Be aware of nightshade

Yes, you read it correctly – there are foods commonly used in our diets that belong to the same family as the notorious deadly nightshade! While that doesn’t mean they’re poisonous, they do contain substances that need to be safely broken down by the body, and some people appear to be sensitive to these compounds. Some, although not all, arthritis patients find that by cutting down on these foods can help reduce joint problems. The culprits, amazingly, are tomatoes, potatoes, peppers and aubergines. Maybe give them a miss for as little as a week and see if your symptoms improve.

Wise old Hippocrates used to say, “Let food be your medicine.” Why not see if these simple measures help to reduce your chronic pain?

Jenny Holt is a freelance writer and mother of two. She loves nothing more than getting away from it all and taking her pet Labrador Bruce for long walks, something she can do a lot more now she’s left the corporate world behind. Email her at! 

Contributor: Herbs for Helping with Chronic Back Pain

It can be tempting and convenient to reach for the pills when it comes to chronic pain, especially in the back. However, strong medication often has its adverse side effects that sometimes outweigh the benefits.

There are numerous natural alternatives when it comes to pain relief that can be worth checking out. For thousands of years, native plants like herbs have been used in aid of relieving bodily pain and discomfort. Let’s take a look at some herbs that can help with chronic back pain.


Ginger is known for its numerous healing properties, including the ability to calm an upset stomach and subside overwhelming feelings of nausea. But recent research has shown that it just might be the perfect remedy for chronic pain issues as well. Another property that ginger has shown promise is inflammation.

While there haven’t been too many studies that can conclusively state how effective ginger is in relieving inflammation, it is known that it has some benefits. The presence of phytochemicals in the ginger extract help with this. The other advantage to taking ginger for back pain is that there are very few side effects when taken in small doses.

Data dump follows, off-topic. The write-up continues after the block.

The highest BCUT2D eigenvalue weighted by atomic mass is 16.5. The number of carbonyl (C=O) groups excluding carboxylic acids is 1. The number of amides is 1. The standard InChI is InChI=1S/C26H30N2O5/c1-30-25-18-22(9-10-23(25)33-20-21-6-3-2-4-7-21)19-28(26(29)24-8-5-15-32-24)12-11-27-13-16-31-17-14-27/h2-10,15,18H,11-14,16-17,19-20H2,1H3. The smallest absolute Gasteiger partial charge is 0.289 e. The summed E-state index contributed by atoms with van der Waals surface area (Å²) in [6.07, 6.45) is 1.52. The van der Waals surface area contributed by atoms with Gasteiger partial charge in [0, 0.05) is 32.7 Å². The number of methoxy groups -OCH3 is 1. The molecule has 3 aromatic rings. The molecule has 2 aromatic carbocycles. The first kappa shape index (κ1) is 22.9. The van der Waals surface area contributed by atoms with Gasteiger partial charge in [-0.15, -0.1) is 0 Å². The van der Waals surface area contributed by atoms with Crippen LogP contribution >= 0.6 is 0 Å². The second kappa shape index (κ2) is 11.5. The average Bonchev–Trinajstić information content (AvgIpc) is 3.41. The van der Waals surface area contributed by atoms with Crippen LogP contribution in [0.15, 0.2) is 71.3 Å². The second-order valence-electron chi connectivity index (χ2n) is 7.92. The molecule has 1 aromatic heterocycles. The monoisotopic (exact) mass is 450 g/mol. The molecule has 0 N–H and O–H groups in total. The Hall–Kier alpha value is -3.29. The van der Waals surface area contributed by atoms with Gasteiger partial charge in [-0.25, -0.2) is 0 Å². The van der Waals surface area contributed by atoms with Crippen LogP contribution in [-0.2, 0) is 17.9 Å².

Turmeric and Feverfew

Turmeric is one of the spice powerhouses, long known for its healing properties. It has been used to relieve the pain of arthritis and heartburn for centuries and, like ginger, is also known for its inflammatory properties. Turmeric has a chemical called curcumin that has been linked closely with being an anti-inflammatory. While turmeric is harmless in small doses, it is worth noting that consuming too much potentially causes indigestion.

Feverfew is another tried and true herbal remedy for symptoms like chronic back pain. It has been widely used for centuries around issues like headaches, stomachaches, and toothaches. Nowadays, it is known for being used to relieve symptoms of arthritis and migraines – both of which can be caused by back pain. It’s one to try as it hasn’t been associated with any serious side effects. However, if taken in high doses, it can potentially cause canker sores and irritation of the mouth and tongue.

Cayenne and Capsaicin

These two are virtually the same herb – capsaicin is the active ingredient found in Cayenne pepper and other spicy sources that aids in the relief of issues like chronic back pain. There are a couple of ways to apply this herb to help the problem. By ingesting it orally in cayenne pepper, you can relieve symptoms of inflammation and irritation. There are also products available that have derived capsaicin from the chili pepper, which makes it more concentrated and effective. This is then used as a topical cream and can be applied directly to the areas that are most affected. Capsaicin works by slowly draining the body of substance P. Substance P is responsible for the conveying of the pain sensation from the problem area to the central nervous system, so it gets to the core of the problem and works its way out from there.

Devil’s Claw and Cat’s Claw

Devil’s Claw is a South African herb that has also been used for centuries in aid of relieving pain and discomfort of the body. While it might sound similar to Cat’s Claw, it’s actually from a different continent entirely. Devil’s Claw is shown to be useful in helping arthritis and lower back pain, and there are little-known side effects if taken in high doses. Cat’s claw is also effective in improving chronic back pain. From Latin America, Cat’s claw can help with specific back issues like a herniated disc, joint inflammation, and arthritis of the spine.

While prescribed medication can be useful for a small period, they run the risk of long-term effects that can be detrimental to the rest of the body. Medicine tends to mask the pain temporarily so while it might seem like the answer initially, it’s not productive at eradicating the problem entirely. Trying a natural alternative like herbs can not only be beneficial in relieving pain, but they can also work over time to permanently put a dent in the problem.

By Anne Keiley from Free Your Spine


Anne has suffered with back pain for many years, and in 2014 she added to that when she was diagnosed with multiple cervical herniated discs. Anne has managed to navigate a path through her chronic pain using natural medicine and techniques. She believes in finding and dealing with the root cause of pain wherever possible.

A Look at “Zero to Hero” When You Feel Like a Zero

I have been given this product as part of a product review through the Chronic Illness Bloggers network. Although the product was a gift, all opinions in this review remain my own and I was in no way influenced by the company.

“You get to work from home! That’s so great!”